Extensive use of a sign consisting of the shape of a product may be sufficient to give sign distinctive character in the sense of Article 3(3) of the Directive

With respect to the third question, the ECJ states that if a shape is refused registration pursuant to Article 3 (1)(e) of the Directive, it can under no circumstances be registered by virtue of Article 3(3). With equal clarity, the ECJ holds that a trademark which is refused registration under Article 3(1)(b)(c) or (d) may acquire a distinctive character which it did not have initially and may thus be registered according to Article 3(3) of the Directive.

According to the ECJ, the distinctive character of a mark must be assessed in relation to the goods or services in respect of which registration is applied for. Reference is subsequently made to the judgment "Windsurfing Chiemsee", where the following was inter alia taken into account: the market share held by the mark; how intensive, geographically widespread and long-standing the use of the mark has been; the amount invested by the undertaking in promoting the mark; the proportion of the relevant class of persons who, because of the mark, identify goods as originating from a particular undertaking; and statements from chambers of commerce and industry or other trade and professional associations.

In the "Windsurfing Chiemsee"- decision the ECJ also held that if, on the basis of the afore-mentioned criteria, the competent authority finds that the relevant class of persons, or at least a significant portion thereof, identify goods as originating from a particular undertaking, it must decide that the requirement for registering the mark as set out in Article 3(3) of the Directive is fulfilled. The data to be submitted cannot be of a general nature such as predetermined percentages, but has to be specific and directly relevant to the case.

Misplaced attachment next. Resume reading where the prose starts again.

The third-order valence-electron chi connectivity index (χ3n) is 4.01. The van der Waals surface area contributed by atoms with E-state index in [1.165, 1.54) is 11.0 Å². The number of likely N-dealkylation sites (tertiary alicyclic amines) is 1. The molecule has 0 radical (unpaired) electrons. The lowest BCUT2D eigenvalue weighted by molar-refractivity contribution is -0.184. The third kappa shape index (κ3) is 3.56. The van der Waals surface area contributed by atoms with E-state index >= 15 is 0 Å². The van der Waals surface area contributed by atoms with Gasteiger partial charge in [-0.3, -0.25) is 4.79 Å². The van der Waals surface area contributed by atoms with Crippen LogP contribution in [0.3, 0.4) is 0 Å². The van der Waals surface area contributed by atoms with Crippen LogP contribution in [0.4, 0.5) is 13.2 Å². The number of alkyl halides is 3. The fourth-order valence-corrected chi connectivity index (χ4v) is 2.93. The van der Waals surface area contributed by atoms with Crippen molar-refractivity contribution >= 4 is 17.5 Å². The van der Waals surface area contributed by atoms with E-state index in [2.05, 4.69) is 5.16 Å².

A further prerequisite identified by the ECJ is that the distinctive character of a sign consisting in the shape of a product must be assessed in the light of the presumed expectations of an average consumer of the category of goods or services in question, who is reasonably well-informed and reasonably observant and circumspect, a prerequisite ascertained in the "Gut Springenheide" 3)decision.

A sign consisting exclusively of the shape of a product is unregistrable if the essential functional features are attributable only to the technical result.

The forth question put forward by the referring court to the ECJ touched upon the core of the issue contentious between the parties. The objective of the question is to find an answer whether Article 3(1)(e), second indent, of the Directive must be interpreted to mean that a sign consisting exclusively of the shape of a product is unregistrable by virtue of that provision if it is established that the essential functional features of the shape are attributably only to the technical result. Furthermore, clarification is sought as to the question whether the ground for refusal or invalidity can be overcome by establishing that there are other shapes which obtain the same technical result.